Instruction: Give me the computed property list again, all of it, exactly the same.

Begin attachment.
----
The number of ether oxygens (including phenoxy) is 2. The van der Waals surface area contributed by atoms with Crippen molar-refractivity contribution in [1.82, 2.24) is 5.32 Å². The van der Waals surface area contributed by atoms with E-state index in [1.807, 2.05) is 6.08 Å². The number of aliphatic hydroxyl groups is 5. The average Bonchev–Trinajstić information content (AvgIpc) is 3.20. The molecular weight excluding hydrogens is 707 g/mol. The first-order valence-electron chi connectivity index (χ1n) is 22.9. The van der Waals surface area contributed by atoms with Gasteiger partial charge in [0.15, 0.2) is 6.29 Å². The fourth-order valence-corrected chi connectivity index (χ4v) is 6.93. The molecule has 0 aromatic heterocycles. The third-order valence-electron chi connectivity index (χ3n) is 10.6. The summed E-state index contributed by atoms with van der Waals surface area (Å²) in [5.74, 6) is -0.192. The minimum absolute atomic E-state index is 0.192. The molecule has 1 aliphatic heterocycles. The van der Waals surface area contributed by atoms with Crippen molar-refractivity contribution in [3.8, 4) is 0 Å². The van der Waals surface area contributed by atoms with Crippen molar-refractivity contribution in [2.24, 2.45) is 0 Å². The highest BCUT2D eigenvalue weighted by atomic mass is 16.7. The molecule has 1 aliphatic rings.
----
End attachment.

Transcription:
The number of ether oxygens (including phenoxy) is 2. The van der Waals surface area contributed by atoms with Crippen molar-refractivity contribution in [1.82, 2.24) is 5.32 Å². The van der Waals surface area contributed by atoms with E-state index in [1.807, 2.05) is 6.08 Å². The number of aliphatic hydroxyl groups is 5. The average Bonchev–Trinajstić information content (AvgIpc) is 3.20. The molecular weight excluding hydrogens is 707 g/mol. The first-order valence-electron chi connectivity index (χ1n) is 22.9. The van der Waals surface area contributed by atoms with Gasteiger partial charge in [0.15, 0.2) is 6.29 Å². The fourth-order valence-corrected chi connectivity index (χ4v) is 6.93. The molecule has 0 aromatic heterocycles. The third-order valence-electron chi connectivity index (χ3n) is 10.6. The summed E-state index contributed by atoms with van der Waals surface area (Å²) in [5.74, 6) is -0.192. The minimum absolute atomic E-state index is 0.192. The molecule has 1 aliphatic heterocycles. The van der Waals surface area contributed by atoms with Crippen molar-refractivity contribution in [3.8, 4) is 0 Å². The van der Waals surface area contributed by atoms with Crippen molar-refractivity contribution in [2.24, 2.45) is 0 Å². The highest BCUT2D eigenvalue weighted by atomic mass is 16.7. The molecule has 1 aliphatic rings.